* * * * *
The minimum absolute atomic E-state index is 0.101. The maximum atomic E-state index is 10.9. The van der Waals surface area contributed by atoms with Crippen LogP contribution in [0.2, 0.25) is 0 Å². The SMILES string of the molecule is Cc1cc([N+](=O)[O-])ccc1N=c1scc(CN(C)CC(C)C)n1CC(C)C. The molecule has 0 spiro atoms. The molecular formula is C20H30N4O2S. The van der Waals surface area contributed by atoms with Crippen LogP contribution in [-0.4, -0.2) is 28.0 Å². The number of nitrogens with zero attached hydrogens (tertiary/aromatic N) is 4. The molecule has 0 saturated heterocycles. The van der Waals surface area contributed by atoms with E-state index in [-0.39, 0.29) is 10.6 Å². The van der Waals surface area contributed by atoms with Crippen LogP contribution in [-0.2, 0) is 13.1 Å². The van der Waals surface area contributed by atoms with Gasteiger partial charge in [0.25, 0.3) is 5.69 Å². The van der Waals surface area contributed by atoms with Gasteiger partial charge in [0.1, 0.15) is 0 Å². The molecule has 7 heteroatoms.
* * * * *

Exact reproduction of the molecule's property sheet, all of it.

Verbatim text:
The minimum absolute atomic E-state index is 0.101. The maximum atomic E-state index is 10.9. The van der Waals surface area contributed by atoms with Crippen LogP contribution in [0.2, 0.25) is 0 Å². The SMILES string of the molecule is Cc1cc([N+](=O)[O-])ccc1N=c1scc(CN(C)CC(C)C)n1CC(C)C. The molecule has 0 spiro atoms. The molecular formula is C20H30N4O2S. The van der Waals surface area contributed by atoms with Crippen LogP contribution in [-0.4, -0.2) is 28.0 Å². The number of nitrogens with zero attached hydrogens (tertiary/aromatic N) is 4. The molecule has 0 saturated heterocycles. The van der Waals surface area contributed by atoms with E-state index in [-0.39, 0.29) is 10.6 Å². The van der Waals surface area contributed by atoms with Crippen LogP contribution in [-0.2, 0) is 13.1 Å². The van der Waals surface area contributed by atoms with Gasteiger partial charge in [0.25, 0.3) is 5.69 Å². The van der Waals surface area contributed by atoms with Gasteiger partial charge in [0.1, 0.15) is 0 Å². The molecule has 7 heteroatoms.